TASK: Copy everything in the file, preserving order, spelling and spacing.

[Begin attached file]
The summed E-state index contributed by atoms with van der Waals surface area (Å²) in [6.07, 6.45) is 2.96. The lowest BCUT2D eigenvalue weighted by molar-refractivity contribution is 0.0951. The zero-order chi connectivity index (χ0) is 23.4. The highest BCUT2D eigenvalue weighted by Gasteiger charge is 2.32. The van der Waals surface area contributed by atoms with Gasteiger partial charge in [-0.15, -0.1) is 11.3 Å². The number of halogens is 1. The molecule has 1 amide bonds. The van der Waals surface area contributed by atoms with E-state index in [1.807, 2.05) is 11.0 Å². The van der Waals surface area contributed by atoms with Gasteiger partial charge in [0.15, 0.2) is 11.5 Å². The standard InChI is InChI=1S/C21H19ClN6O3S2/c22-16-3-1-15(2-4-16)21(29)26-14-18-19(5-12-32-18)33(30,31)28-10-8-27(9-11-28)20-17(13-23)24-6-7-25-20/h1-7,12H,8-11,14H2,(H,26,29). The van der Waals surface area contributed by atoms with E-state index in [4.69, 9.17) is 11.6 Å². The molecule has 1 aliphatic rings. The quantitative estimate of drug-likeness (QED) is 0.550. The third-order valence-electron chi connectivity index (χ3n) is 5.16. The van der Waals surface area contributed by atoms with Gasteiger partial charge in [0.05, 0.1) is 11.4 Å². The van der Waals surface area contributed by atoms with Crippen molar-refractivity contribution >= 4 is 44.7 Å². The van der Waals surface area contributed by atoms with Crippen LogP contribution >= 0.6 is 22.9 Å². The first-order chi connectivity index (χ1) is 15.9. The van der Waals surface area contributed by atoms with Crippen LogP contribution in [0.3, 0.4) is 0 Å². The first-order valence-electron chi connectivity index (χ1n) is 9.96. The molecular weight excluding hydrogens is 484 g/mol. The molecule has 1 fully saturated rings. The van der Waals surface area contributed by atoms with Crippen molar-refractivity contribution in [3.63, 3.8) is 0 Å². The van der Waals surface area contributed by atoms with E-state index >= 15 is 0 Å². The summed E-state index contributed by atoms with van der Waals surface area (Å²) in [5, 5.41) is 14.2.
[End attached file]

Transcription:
The summed E-state index contributed by atoms with van der Waals surface area (Å²) in [6.07, 6.45) is 2.96. The lowest BCUT2D eigenvalue weighted by molar-refractivity contribution is 0.0951. The zero-order chi connectivity index (χ0) is 23.4. The highest BCUT2D eigenvalue weighted by Gasteiger charge is 2.32. The van der Waals surface area contributed by atoms with Gasteiger partial charge in [-0.15, -0.1) is 11.3 Å². The number of halogens is 1. The molecule has 1 amide bonds. The van der Waals surface area contributed by atoms with E-state index in [1.807, 2.05) is 11.0 Å². The van der Waals surface area contributed by atoms with Gasteiger partial charge in [0.15, 0.2) is 11.5 Å². The standard InChI is InChI=1S/C21H19ClN6O3S2/c22-16-3-1-15(2-4-16)21(29)26-14-18-19(5-12-32-18)33(30,31)28-10-8-27(9-11-28)20-17(13-23)24-6-7-25-20/h1-7,12H,8-11,14H2,(H,26,29). The van der Waals surface area contributed by atoms with E-state index in [4.69, 9.17) is 11.6 Å². The molecule has 1 aliphatic rings. The quantitative estimate of drug-likeness (QED) is 0.550. The third-order valence-electron chi connectivity index (χ3n) is 5.16. The van der Waals surface area contributed by atoms with Gasteiger partial charge in [0.05, 0.1) is 11.4 Å². The van der Waals surface area contributed by atoms with Crippen molar-refractivity contribution >= 4 is 44.7 Å². The van der Waals surface area contributed by atoms with Crippen LogP contribution >= 0.6 is 22.9 Å². The first-order chi connectivity index (χ1) is 15.9. The van der Waals surface area contributed by atoms with Crippen LogP contribution in [0.3, 0.4) is 0 Å². The first-order valence-electron chi connectivity index (χ1n) is 9.96. The molecular weight excluding hydrogens is 484 g/mol. The molecule has 1 fully saturated rings. The van der Waals surface area contributed by atoms with Crippen molar-refractivity contribution in [3.63, 3.8) is 0 Å². The van der Waals surface area contributed by atoms with E-state index >= 15 is 0 Å². The summed E-state index contributed by atoms with van der Waals surface area (Å²) in [5, 5.41) is 14.2.